In Citizens United, the court opined that electioneering expenditures by outside entities do not pose enough risk of corrupting public officials to warrant restricting them.
In explaining his rationale, Justice Kennedy invoked language that the court had used in its landmark 1976 campaign finance opinion, Buckley v. Valeo. In that decision, the court wrote of independent expenditures that “the absence of prearrangement and coordination of an expenditure with the candidate or his agent not only undermines the value of the expenditure to the candidate, but also alleviates the danger that expenditures will be given as a quid pro quo for improper commitments from the candidate.”
This language assumed that expenditures legally categorized as “independent expenditures” truly are independent under the English definition of the word, thus lacking prearrangement and coordination with candidates.
Prior to the issuance of the Citizens United decision, outside entities likely did act in a largely independent fashion. That is because the rules governing the electioneering activities of outside entities were about the same as the rules governing candidate committees. But by lifting restrictions on outside entities, Citizens United created a strong incentive for restricted entities – like candidates and political parties – to collaborate with unregulated outside entities.
Candidates and parties quickly acted on those incentives. By the 2012 election cycle, outside entities that invested all their electioneering efforts to assist just a single candidate accounted for nearly 50 percent of all the unregulated outside entities seeking to influence elections, Public Citizen documented.
While the phenomenon of an entity working on behalf of a single candidate does not, in itself, prove that it is not acting independently, it is highly suggestive of collaboration. Abundant anecdotal evidence has confirmed suspicions that many of these single-candidate groups are not truly independent. Instead, they tend to be operated by former staffers of the candidate.
The 2012 election cycle also saw the advent of outside entities created by parties’ congressional leadership teams to advance their parties’ interests. These quasi-party-sponsored entities came in various forms, including super PACs that reveal most of their donors and 501(c) groups that reveal none.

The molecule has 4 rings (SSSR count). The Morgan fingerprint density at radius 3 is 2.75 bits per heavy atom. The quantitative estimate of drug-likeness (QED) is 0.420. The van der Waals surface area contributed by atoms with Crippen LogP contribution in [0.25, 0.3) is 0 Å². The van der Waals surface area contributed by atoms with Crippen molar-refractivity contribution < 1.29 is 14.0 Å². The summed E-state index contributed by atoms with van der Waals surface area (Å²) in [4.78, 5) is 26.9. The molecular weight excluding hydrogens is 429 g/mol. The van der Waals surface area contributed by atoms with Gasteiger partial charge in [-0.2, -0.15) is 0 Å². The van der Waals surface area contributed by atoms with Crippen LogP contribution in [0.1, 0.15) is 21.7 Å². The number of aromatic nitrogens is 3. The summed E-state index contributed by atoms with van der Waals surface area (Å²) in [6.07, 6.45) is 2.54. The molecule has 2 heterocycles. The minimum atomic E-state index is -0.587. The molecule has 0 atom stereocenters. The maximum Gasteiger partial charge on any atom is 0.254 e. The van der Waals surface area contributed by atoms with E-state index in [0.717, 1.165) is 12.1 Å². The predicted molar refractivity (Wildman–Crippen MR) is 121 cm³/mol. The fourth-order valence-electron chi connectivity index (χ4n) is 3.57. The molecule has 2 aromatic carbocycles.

While outside groups allied with a national party accounted for only 4 percent of outside spending entities in 2012, they accounted for 29 percent of spending by outside entities. [See Figure 4]
These trends have continued in the ensuing election cycles.
Figure 4: Electioneering Spending by All Unregulated Groups (2012 Election Cycle)
|Description of Group||Number of Groups Spending Over $100,000||Pct. of Groups||Amount Spent||Pct. of Money Spent|
|Dedicated to a single candidate||112||49.3%||$353,686,625||36.5%|
|Determined by Public Citizen to be allied with a national party||10||4.4%||$280,566,533||29.0%|
|Total: Single candidate or party allied||122||53.7%||$634,253,158||65.5%|
Source: Public Citizen analysis of data provided by the Center for Responsive Politics (www.opensecrets.org).
Thus, Citizens United created a contradictory legal landscape. The court in Citizens United left intact – and even affirmed – its support for campaign finance restrictions. “We must give weight to attempts by Congress to seek to dispel either the appearance or the reality” of improper influences, Justice Anthony Kennedy wrote in Citizens United.
But by lifting restrictions on outside spending, the court created a situation in which Congress may limit contributions to candidates but may not act to stop a super PAC established by the candidate’s best friend from accepting a contribution of unlimited size.
U.S. Court of Appeals Judge Richard Posner, widely regarded as a conservative jurist, expressed the view that the current landscape is contradictory. It “is difficult to see what practical difference there is between super PAC donations and direct campaign donations, from a corruption standpoint,” Posner wrote in April 2012. “A super PAC is a valuable weapon for a campaign… ; the donors to it are known; and it is unclear why they should expect less quid pro quo from their favored candidate if he’s successful than a direct donor to the candidate’s campaign would be.”
4. Citizens United empowered a very small number of super rich donors, and, more generally, white donors.